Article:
(© co-shift GmbH)
The European Cluster Collaboration Platform, an initiative funded by the European Commission under the COSME programme, and its purpose and services as “the platform connecting clusters” were introduced by Lucia Seel, communication and content manager. The sole entity of its kind in the world, the platform has attracted more than 1000 cluster organisations from Europe and beyond to use it as a hub for finding partners, initiating collaboration and rapidly accessing complex cluster-relevant information (see the mapping functionality for cluster organisations and for the regional ecosystem scoreboard) in a community-like ecosystem. She pointed out the huge difference between looking at individual clusters/ecosystems in isolation or as part of a larger grouping: only as part of interconnected networks can clusters unleash their full power.
(© Sarah Zareian)
Another session closely related to the cluster approach was that on “Managing Innovation in Ecosystems”, chaired by Philippe Dewost, co-founder of Wanadoo and author of the 2013 report to French Prime Minister on how to make France’s innovation ecosystems more attractive to foreign investors — the report sparked the government-supported La French Tech. Although not mentioned as such, cluster organisations appeared as instrumental in managing the collaborative processes within ecosystems – Cambridge professor Peter Williamson referred to them as “orchestrators of the ecosystem”. Noboru Konno, chairman of the Japan Innovation Network and president of the Future Center Alliance Japan, talked about the Japanese approach of cluster-like ecosystems. Dewost described the “time paradox” induced by the collision of very different time horizons and paces across startups (weeks), corporations (quarters), boards and policy makers (five years) and venture-capital investors (10 years), which called for creative intra-ecosystem orchestration.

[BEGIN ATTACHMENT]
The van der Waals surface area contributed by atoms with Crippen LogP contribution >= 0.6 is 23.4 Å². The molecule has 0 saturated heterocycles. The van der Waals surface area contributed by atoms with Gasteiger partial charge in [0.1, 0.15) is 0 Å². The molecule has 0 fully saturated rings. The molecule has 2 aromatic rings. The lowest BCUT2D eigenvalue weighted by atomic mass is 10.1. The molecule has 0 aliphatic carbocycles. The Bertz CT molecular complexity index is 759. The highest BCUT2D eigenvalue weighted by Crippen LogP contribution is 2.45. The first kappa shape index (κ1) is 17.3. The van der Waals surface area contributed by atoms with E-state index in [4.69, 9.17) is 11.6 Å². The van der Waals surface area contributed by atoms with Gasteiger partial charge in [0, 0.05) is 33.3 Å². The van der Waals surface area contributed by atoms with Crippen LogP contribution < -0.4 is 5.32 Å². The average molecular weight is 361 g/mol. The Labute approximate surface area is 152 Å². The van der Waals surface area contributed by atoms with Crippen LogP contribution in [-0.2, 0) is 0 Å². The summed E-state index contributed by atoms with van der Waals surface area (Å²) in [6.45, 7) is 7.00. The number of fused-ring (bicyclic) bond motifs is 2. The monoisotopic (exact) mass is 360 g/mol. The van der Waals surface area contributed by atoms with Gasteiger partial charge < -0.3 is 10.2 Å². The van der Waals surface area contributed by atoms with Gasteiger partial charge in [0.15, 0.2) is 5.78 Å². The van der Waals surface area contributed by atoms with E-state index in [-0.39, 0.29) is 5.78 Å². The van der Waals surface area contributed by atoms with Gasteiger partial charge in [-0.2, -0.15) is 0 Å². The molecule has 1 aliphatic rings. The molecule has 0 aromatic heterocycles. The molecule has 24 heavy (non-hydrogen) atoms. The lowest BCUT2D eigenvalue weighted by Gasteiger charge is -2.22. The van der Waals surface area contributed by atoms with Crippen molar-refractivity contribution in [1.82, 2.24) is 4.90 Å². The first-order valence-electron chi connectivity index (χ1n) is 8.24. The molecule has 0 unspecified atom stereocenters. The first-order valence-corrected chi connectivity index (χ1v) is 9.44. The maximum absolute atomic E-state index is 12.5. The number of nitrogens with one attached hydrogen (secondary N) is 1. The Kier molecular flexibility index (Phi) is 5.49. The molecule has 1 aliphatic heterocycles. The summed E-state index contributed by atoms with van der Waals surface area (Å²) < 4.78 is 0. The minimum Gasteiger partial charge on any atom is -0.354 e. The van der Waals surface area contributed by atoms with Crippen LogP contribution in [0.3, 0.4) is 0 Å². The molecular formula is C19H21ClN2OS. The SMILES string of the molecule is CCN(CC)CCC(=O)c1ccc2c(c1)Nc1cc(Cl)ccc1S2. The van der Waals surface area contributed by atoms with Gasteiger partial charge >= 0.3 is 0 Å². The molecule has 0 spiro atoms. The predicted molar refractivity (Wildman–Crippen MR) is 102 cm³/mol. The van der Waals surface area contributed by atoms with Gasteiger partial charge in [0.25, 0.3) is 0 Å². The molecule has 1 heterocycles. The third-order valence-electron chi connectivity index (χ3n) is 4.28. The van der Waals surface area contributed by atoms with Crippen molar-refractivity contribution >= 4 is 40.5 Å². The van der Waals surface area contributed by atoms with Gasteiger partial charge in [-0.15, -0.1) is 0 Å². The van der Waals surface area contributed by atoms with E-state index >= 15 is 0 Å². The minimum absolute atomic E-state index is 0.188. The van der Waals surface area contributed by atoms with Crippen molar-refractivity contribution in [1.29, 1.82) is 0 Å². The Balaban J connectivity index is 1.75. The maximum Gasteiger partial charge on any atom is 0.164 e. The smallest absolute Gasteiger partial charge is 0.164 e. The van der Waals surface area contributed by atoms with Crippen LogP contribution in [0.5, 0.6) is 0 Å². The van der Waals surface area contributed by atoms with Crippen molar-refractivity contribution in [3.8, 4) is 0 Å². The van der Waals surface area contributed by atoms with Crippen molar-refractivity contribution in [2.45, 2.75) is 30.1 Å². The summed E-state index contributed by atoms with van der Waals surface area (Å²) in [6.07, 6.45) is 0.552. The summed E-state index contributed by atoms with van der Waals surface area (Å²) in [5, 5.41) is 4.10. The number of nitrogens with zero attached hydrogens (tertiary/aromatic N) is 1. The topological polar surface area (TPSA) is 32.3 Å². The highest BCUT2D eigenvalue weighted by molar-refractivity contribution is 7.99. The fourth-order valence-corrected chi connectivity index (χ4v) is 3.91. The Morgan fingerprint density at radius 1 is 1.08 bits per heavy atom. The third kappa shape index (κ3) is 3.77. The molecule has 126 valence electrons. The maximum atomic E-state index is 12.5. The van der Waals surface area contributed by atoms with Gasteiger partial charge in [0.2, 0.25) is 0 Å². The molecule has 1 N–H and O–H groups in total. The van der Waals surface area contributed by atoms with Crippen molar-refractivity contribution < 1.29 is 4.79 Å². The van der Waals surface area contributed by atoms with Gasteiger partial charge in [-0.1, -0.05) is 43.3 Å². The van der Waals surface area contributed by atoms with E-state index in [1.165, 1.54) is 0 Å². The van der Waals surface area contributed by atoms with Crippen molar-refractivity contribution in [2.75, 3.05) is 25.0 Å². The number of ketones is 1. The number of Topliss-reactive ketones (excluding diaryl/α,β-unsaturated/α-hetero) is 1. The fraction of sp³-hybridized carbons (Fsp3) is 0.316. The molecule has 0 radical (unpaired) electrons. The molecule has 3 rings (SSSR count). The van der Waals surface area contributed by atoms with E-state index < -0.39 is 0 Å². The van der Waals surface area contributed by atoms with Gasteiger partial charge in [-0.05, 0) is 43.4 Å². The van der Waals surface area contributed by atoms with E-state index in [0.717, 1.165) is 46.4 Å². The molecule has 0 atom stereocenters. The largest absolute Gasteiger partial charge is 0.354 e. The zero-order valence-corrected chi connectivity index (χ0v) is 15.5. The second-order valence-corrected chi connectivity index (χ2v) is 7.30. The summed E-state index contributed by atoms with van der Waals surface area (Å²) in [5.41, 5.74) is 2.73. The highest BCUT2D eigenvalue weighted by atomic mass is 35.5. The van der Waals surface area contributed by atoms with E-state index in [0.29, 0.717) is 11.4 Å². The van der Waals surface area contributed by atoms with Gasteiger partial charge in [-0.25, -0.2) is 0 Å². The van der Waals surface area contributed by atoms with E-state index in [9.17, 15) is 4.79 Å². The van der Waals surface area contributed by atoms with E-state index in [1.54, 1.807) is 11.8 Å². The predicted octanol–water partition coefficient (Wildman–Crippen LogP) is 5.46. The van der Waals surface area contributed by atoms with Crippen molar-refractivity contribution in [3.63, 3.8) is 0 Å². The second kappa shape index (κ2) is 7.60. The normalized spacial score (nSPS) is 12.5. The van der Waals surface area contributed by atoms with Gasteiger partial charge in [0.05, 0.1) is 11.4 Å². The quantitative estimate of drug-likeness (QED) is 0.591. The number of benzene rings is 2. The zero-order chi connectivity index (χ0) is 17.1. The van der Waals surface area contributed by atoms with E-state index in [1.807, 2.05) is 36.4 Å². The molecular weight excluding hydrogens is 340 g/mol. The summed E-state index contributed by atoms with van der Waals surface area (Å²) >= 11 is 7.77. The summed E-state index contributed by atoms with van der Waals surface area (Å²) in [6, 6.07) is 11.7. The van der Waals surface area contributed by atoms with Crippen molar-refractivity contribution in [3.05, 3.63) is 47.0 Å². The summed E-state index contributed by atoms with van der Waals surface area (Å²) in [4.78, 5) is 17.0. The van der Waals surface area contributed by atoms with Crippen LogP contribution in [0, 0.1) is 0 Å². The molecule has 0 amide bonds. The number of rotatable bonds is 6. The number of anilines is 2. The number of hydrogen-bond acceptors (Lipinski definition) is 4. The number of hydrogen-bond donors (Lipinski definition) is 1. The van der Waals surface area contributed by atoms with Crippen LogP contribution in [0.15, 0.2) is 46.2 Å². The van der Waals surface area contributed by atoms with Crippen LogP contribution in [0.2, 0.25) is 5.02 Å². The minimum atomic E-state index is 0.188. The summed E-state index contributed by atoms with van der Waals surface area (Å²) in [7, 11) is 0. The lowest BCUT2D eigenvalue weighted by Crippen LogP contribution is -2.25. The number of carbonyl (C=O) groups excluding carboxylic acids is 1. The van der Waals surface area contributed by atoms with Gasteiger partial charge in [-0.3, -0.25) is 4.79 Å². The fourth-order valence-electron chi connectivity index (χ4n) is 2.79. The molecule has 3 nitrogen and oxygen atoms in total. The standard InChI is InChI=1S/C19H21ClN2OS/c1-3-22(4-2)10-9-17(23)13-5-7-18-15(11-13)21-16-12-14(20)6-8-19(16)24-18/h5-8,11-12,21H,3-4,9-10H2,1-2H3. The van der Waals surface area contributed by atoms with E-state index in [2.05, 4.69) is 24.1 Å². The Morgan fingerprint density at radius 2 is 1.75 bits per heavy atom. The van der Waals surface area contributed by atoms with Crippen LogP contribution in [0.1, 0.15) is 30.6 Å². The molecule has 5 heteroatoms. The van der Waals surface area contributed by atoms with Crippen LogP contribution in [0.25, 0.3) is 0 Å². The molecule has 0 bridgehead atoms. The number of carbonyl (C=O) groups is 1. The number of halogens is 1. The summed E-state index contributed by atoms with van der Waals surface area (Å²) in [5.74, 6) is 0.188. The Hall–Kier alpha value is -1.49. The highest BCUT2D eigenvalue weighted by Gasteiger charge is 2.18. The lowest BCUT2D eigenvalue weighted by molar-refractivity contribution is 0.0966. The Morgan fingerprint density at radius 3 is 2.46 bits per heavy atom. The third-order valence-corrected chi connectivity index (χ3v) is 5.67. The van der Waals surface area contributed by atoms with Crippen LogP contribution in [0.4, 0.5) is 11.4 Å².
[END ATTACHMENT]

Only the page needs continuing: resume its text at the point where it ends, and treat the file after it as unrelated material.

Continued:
The whole conference had at heart – in direct or indirect ways – the urgent problems the world is facing. In his blog on the “ecosystem of wicked problems”, Christian Sarkar reminded us that humanity faces a growing number of existential issues; to confront them, he challenged the audience to start collaborating on a purpose platform that brings together business and public institutions to address the root causes of society’s biggest problems.
A subject for urgent debate at next year’s Drucker Forum on the theme “Leadership everywhere”, perhaps?
About the Author:
Lucia Seel is communication and content manager of the European Cluster Collaboration Platform, member of the European Cluster Expert Group of the European Commission (DG GROW), networker, moderator, trainer and speaker with more than 25 years of experience in cluster development and international business.
This article is one in the Drucker Forum “shape the debate” series relating to the 11th Global Peter Drucker Forum, under the theme “The Power of Ecosystems”, which took place on November 21-22, 2019 in Vienna, Austria #GPDF19 #ecosystems